At the end of the sprint was the mission itself, which broke new ground for the KC-46. In 2019, a McConnell crew first flew a Pegasus around the world, but that trip included six stops and overnight stays. Project Magellan marked the first time the new tanker flew around the globe nonstop.

Besides the length of the flight, the MEO also stood out for carrying just two basic crews. Normally, three Air Force pilots can fly as an augmented crew for up to 24 hours, but Air Mobility Command now wants crews of four pilots to fly up to 48 hours to prepare for future conflicts, Donahue explained. 

When the KC-46 took off from McConnell at about 4 p.m. on June 29, it carried just four pilots, two refueling boom operators, two flying crew chiefs to oversee the health of the airplane, and a flight surgeon to oversee the health of the crew.

The next 45 hours saw Magellan take gas from another KC-46 off the coast of California; give gas to a C-17 transport jet training near Hawaii; and take on more gas from two other McConnell-based KC-46s as they approached Guam.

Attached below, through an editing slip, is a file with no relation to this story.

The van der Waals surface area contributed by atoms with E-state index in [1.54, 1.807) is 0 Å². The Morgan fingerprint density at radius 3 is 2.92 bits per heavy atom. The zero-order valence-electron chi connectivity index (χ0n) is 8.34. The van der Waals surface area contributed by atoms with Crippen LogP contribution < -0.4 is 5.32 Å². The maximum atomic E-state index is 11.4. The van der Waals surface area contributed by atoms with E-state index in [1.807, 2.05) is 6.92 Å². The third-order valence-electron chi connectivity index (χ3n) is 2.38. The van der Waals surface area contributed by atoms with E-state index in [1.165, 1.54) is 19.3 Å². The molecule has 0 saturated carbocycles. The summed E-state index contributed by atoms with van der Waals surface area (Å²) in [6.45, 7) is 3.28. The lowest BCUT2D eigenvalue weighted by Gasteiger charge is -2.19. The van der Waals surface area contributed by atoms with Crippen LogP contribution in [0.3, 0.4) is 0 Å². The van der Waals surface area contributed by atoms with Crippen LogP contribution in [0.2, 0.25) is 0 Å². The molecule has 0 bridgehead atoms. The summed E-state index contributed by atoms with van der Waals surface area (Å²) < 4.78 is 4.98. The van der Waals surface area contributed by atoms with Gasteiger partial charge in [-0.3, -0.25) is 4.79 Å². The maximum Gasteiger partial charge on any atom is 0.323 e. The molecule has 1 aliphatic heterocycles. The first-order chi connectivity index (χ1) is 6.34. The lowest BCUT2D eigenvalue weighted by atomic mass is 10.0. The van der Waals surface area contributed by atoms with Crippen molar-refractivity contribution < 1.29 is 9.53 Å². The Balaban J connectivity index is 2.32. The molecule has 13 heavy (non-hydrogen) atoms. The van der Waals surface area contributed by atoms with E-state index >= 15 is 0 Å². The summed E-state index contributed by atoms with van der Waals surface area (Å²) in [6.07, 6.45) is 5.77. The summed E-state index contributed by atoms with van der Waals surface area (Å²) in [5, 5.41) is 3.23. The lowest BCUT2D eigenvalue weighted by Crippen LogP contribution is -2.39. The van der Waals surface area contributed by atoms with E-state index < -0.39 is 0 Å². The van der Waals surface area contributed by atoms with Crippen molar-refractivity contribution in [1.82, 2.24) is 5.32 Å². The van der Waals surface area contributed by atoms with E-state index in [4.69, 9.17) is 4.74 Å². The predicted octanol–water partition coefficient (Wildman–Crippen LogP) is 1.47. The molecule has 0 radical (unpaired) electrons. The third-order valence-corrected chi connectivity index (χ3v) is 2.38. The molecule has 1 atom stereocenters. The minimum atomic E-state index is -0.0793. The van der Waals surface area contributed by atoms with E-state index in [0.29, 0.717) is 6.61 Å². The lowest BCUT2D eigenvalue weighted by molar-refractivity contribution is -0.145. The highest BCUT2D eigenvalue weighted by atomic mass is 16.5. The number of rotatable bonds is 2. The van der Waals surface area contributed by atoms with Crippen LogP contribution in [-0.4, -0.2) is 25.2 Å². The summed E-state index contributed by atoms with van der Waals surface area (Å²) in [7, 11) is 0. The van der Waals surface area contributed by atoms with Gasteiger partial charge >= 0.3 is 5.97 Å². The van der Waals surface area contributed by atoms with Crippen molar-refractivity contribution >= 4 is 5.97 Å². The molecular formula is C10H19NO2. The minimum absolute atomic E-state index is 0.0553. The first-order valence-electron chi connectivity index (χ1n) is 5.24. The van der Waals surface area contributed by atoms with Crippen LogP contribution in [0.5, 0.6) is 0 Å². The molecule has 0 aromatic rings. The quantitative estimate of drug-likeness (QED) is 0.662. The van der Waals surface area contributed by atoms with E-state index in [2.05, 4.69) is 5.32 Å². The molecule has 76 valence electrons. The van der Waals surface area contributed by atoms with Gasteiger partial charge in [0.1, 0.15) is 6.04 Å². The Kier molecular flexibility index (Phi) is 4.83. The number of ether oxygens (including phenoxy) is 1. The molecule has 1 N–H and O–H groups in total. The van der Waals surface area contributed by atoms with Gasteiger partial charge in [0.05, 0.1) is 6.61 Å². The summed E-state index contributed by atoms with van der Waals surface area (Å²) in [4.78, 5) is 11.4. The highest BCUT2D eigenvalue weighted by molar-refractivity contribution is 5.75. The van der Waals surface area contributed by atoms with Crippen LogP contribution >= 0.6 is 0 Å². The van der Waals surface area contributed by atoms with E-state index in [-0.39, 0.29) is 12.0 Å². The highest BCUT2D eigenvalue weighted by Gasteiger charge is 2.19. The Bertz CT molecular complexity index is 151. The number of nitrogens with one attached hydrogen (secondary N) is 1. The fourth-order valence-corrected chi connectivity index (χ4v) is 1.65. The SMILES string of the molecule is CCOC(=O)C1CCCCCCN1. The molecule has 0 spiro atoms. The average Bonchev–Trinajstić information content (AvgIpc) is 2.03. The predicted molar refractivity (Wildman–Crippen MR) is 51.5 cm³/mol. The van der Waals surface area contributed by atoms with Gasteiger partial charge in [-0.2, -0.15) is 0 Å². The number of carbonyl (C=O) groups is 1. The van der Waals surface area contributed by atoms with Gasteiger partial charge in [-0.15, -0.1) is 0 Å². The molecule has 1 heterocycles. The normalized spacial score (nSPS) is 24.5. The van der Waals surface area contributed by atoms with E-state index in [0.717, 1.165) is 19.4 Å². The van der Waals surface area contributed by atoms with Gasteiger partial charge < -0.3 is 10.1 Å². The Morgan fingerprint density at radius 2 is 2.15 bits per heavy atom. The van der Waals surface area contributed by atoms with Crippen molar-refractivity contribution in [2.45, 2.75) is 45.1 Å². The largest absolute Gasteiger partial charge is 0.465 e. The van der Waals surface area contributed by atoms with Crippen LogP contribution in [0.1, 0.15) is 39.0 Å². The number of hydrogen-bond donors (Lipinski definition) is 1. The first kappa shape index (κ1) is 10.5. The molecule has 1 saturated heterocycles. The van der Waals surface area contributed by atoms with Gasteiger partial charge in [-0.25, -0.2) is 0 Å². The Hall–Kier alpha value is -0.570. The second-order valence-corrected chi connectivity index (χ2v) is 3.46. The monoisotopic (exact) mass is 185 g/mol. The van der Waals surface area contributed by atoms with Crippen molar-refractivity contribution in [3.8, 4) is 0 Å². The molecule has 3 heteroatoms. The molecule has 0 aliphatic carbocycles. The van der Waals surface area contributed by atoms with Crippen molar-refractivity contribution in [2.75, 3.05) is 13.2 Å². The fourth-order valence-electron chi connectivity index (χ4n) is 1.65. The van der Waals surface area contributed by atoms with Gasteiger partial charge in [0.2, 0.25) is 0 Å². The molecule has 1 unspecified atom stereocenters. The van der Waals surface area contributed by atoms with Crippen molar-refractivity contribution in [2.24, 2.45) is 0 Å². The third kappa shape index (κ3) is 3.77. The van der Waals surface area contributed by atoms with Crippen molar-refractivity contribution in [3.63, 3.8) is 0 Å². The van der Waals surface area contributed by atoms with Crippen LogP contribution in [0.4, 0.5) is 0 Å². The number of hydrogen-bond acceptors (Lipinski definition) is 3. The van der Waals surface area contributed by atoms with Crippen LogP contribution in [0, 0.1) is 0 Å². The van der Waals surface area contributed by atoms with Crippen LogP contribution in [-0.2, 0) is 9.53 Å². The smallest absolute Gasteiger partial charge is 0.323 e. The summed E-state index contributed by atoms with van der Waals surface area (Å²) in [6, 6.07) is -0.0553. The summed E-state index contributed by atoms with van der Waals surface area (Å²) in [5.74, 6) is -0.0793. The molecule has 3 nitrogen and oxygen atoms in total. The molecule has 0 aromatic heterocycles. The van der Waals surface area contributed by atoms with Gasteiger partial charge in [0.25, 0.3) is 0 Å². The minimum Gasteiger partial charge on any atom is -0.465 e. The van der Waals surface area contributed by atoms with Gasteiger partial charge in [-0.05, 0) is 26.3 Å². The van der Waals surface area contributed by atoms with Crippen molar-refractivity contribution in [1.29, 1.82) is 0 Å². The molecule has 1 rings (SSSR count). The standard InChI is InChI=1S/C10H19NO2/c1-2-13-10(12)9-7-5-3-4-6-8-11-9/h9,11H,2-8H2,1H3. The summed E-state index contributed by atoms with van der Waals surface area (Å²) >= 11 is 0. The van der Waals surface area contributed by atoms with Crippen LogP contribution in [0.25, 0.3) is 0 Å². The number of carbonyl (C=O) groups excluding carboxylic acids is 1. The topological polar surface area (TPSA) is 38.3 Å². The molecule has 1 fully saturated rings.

A 22nd Air Refueling Wing pilot flies a KC-46A Pegasus from McConnell Air Force Base, Kansas, that is participating in a Maximum Endurance Flight around the globe called Project Magellan June 29, 2024. (Courtesy Photo)

Over the Middle East, the thirsty Pegasus received more fuel from a pair of KC-135 tankers flying out of Al Udeid Air Base, Qatar, where one crew was from McConnell and the other was from the Utah Air National Guard. The Magellan crew went on to refuel two F-15E Strike Eagles flying a combat sortie over Iraq, then meet two KC-135s for more gas over England: one from McConnell and one from RAF Mildenhall. The McConnell tankers had been prepositioned around the world to support the MEO.

The KC-46 enjoyed a hero’s welcome back over the continental U.S., where the jet met up with another McConnell-based KC-46 and the two refueled three B-2 stealth bombers from Whiteman Air Force Base, Mo., then offloaded fuel onto another McConnell Pegasus with Brig. Gen. Gerald Donohue, AMC’s director of operations for strategic deterrence and nuclear integration onboard as an observer.